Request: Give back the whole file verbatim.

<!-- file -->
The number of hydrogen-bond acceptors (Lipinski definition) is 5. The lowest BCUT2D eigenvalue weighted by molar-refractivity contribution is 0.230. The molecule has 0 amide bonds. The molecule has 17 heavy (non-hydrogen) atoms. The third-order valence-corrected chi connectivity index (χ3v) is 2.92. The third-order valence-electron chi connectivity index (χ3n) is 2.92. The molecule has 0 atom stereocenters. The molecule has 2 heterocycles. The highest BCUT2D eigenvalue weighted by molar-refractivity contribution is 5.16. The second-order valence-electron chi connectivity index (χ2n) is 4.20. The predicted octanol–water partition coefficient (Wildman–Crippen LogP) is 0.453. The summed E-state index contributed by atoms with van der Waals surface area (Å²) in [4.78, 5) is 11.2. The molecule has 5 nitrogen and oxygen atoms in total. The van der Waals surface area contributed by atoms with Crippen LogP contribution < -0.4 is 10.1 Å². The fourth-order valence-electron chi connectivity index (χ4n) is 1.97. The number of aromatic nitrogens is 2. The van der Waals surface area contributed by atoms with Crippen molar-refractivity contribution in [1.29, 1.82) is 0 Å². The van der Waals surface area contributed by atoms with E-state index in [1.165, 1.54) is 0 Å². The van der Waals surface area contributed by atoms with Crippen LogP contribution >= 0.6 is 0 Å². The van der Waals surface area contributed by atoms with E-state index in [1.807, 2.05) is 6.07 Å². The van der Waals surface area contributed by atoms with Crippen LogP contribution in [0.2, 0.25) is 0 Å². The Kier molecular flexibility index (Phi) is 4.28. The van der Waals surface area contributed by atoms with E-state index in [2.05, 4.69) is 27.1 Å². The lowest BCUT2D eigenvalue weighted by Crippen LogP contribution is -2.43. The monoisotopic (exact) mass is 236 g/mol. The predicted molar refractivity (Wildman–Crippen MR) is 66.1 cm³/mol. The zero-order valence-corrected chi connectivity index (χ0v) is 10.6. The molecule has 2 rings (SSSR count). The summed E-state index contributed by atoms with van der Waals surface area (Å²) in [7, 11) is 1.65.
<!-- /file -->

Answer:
The number of hydrogen-bond acceptors (Lipinski definition) is 5. The lowest BCUT2D eigenvalue weighted by molar-refractivity contribution is 0.230. The molecule has 0 amide bonds. The molecule has 17 heavy (non-hydrogen) atoms. The third-order valence-corrected chi connectivity index (χ3v) is 2.92. The third-order valence-electron chi connectivity index (χ3n) is 2.92. The molecule has 0 atom stereocenters. The molecule has 2 heterocycles. The highest BCUT2D eigenvalue weighted by molar-refractivity contribution is 5.16. The second-order valence-electron chi connectivity index (χ2n) is 4.20. The predicted octanol–water partition coefficient (Wildman–Crippen LogP) is 0.453. The summed E-state index contributed by atoms with van der Waals surface area (Å²) in [4.78, 5) is 11.2. The molecule has 5 nitrogen and oxygen atoms in total. The van der Waals surface area contributed by atoms with Crippen LogP contribution < -0.4 is 10.1 Å². The fourth-order valence-electron chi connectivity index (χ4n) is 1.97. The number of aromatic nitrogens is 2. The van der Waals surface area contributed by atoms with Crippen molar-refractivity contribution in [1.29, 1.82) is 0 Å². The van der Waals surface area contributed by atoms with E-state index in [1.165, 1.54) is 0 Å². The van der Waals surface area contributed by atoms with Crippen LogP contribution >= 0.6 is 0 Å². The van der Waals surface area contributed by atoms with E-state index in [1.807, 2.05) is 6.07 Å². The van der Waals surface area contributed by atoms with Crippen LogP contribution in [0.2, 0.25) is 0 Å². The Kier molecular flexibility index (Phi) is 4.28. The van der Waals surface area contributed by atoms with E-state index in [2.05, 4.69) is 27.1 Å². The lowest BCUT2D eigenvalue weighted by Crippen LogP contribution is -2.43. The monoisotopic (exact) mass is 236 g/mol. The predicted molar refractivity (Wildman–Crippen MR) is 66.1 cm³/mol. The zero-order valence-corrected chi connectivity index (χ0v) is 10.6. The molecule has 2 rings (SSSR count). The summed E-state index contributed by atoms with van der Waals surface area (Å²) in [7, 11) is 1.65.